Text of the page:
1.2. Quick Start - Standalone HBase

This guide describes setup of a standalone HBase instance running against the local filesystem. This is not an appropriate configuration for a production instance of HBase, but will allow you to experiment with HBase. This section shows you how to create a table in HBase using the hbase shell CLI, insert rows into the table, perform put and scan operations against the table, enable or disable the table, and start and stop HBase. Apart from downloading HBase, this procedure should take less than 10 minutes.

Local Filesystem and Durability

The below advice is for HBase 0.98.2 and earlier releases only. This is fixed in HBase 0.98.3 and beyond. See HBASE-11272 and HBASE-11218.

Using HBase with a local filesystem does not guarantee durability. The HDFS local filesystem implementation will lose edits if files are not properly closed. This is very likely to happen when you are experimenting with new software, starting and stopping the daemons often and not always cleanly. You need to run HBase on HDFS to ensure all writes are preserved. Running against the local filesystem is intended as a shortcut to get you familiar with how the general system works, as the very first phase of evaluation. See https://issues.apache.org/jira/browse/HBASE-3696 and its associated issues for more details about the issues of running on the local filesystem.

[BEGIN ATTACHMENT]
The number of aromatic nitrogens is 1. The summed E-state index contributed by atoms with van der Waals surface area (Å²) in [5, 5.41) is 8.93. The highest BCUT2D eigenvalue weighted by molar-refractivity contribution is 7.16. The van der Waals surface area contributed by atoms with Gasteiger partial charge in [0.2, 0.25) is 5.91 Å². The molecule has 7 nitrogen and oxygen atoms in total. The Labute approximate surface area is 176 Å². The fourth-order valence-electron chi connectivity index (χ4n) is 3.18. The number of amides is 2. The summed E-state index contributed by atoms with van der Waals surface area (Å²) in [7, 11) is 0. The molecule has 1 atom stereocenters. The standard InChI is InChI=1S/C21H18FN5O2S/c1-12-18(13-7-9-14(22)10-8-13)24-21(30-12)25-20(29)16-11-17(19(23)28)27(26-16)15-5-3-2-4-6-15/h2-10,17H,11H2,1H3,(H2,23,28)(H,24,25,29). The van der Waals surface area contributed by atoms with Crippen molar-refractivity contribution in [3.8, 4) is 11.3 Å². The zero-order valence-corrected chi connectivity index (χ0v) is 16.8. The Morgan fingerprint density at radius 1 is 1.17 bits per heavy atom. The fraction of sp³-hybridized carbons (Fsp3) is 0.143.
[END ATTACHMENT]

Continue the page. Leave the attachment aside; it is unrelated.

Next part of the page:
Loopback IP - HBase 0.94.x and earlier

The below advice is for hbase-0.94.x and older versions only. This is fixed in hbase-0.96.0 and beyond.

Prior to HBase 0.94.x, HBase expected the loopback IP address to be Ubuntu and some other distributions default to and this will cause problems for you . See Why does HBase care about /etc/hosts? for detail.

Example 1.1. Example /etc/hosts File for Ubuntu

The following /etc/hosts file works correctly for HBase 0.94.x and earlier, on Ubuntu. Use this as a template if you run into trouble. localhost ubuntu.ubuntu-domain ubuntu

1.2.1. JDK Version Requirements

HBase requires that a JDK be installed. See Table 2.1, “Java” for information about supported JDK versions.

1.2.2. Get Started with HBase

Procedure 1.1. Download, Configure, and Start HBase

  1. Choose a download site from this list of Apache Download Mirrors. Click on the suggested top link. This will take you to a mirror of HBase Releases. Click on the folder named stable and then download the binary file that ends in .tar.gz to your local filesystem. Be sure to choose the version that corresponds with the version of Hadoop you are likely to use later. In most cases, you should choose the file for Hadoop 2, which will be called something like hbase-0.98.3-hadoop2-bin.tar.gz. Do not download the file ending in src.tar.gz for now.

  2. Extract the downloaded file, and change to the newly-created directory.

    $ tar xzvf hbase-<?eval ${project.version}?>-hadoop2-bin.tar.gz  
    $ cd hbase-<?eval ${project.version}?>-hadoop2/
  3. For HBase 0.98.5 and later, you are required to set the JAVA_HOME environment variable before starting HBase. Prior to 0.98.5, HBase attempted to detect the location of Java if the variables was not set. You can set the variable via your operating system's usual mechanism, but HBase provides a central mechanism, conf/hbase-env.sh. Edit this file, uncomment the line starting with JAVA_HOME, and set it to the appropriate location for your operating system. The JAVA_HOME variable should be set to a directory which contains the executable file bin/java. Most modern Linux operating systems provide a mechanism, such as /usr/bin/alternatives on RHEL or CentOS, for transparently switching between versions of executables such as Java. In this case, you can set JAVA_HOME to the directory containing the symbolic link to bin/java, which is usually /usr.